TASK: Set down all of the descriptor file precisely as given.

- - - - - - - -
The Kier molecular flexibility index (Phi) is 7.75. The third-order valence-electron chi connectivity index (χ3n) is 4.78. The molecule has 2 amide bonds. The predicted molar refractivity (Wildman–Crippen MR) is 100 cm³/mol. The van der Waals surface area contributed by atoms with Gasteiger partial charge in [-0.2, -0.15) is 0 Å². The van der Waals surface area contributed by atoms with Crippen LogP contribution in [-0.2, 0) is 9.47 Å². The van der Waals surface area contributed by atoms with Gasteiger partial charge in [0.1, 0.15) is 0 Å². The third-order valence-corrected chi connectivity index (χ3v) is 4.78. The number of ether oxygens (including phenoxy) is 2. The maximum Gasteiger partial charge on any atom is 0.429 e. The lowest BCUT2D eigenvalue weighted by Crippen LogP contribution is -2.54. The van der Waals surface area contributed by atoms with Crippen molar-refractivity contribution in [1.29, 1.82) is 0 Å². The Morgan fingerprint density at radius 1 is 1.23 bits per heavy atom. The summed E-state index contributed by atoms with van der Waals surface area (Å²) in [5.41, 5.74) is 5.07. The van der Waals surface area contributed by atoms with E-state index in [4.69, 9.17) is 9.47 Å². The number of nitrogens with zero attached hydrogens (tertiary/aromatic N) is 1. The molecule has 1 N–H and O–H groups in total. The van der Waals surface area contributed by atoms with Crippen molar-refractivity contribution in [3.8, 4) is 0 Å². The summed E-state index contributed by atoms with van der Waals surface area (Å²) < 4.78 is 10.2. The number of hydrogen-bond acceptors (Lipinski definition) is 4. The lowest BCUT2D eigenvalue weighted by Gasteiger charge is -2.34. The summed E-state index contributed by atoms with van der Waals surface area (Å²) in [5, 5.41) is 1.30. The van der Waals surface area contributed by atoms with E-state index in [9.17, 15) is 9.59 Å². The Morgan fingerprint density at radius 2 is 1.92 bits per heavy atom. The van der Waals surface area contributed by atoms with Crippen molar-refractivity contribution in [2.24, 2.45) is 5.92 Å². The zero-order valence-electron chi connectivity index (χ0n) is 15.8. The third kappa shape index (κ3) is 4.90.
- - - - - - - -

The Kier molecular flexibility index (Phi) is 7.75. The third-order valence-electron chi connectivity index (χ3n) is 4.78. The molecule has 2 amide bonds. The predicted molar refractivity (Wildman–Crippen MR) is 100 cm³/mol. The van der Waals surface area contributed by atoms with Gasteiger partial charge in [-0.2, -0.15) is 0 Å². The van der Waals surface area contributed by atoms with Crippen LogP contribution in [-0.2, 0) is 9.47 Å². The van der Waals surface area contributed by atoms with Gasteiger partial charge in [0.1, 0.15) is 0 Å². The third-order valence-corrected chi connectivity index (χ3v) is 4.78. The number of ether oxygens (including phenoxy) is 2. The maximum Gasteiger partial charge on any atom is 0.429 e. The lowest BCUT2D eigenvalue weighted by Crippen LogP contribution is -2.54. The van der Waals surface area contributed by atoms with Crippen molar-refractivity contribution in [1.29, 1.82) is 0 Å². The Morgan fingerprint density at radius 1 is 1.23 bits per heavy atom. The summed E-state index contributed by atoms with van der Waals surface area (Å²) in [5.41, 5.74) is 5.07. The van der Waals surface area contributed by atoms with E-state index in [4.69, 9.17) is 9.47 Å². The number of nitrogens with zero attached hydrogens (tertiary/aromatic N) is 1. The molecule has 1 N–H and O–H groups in total. The van der Waals surface area contributed by atoms with Crippen molar-refractivity contribution in [3.8, 4) is 0 Å². The summed E-state index contributed by atoms with van der Waals surface area (Å²) < 4.78 is 10.2. The number of hydrogen-bond acceptors (Lipinski definition) is 4. The lowest BCUT2D eigenvalue weighted by Gasteiger charge is -2.34. The summed E-state index contributed by atoms with van der Waals surface area (Å²) in [5, 5.41) is 1.30. The van der Waals surface area contributed by atoms with E-state index in [9.17, 15) is 9.59 Å². The Morgan fingerprint density at radius 2 is 1.92 bits per heavy atom. The van der Waals surface area contributed by atoms with Crippen molar-refractivity contribution in [2.24, 2.45) is 5.92 Å². The zero-order valence-electron chi connectivity index (χ0n) is 15.8. The third kappa shape index (κ3) is 4.90.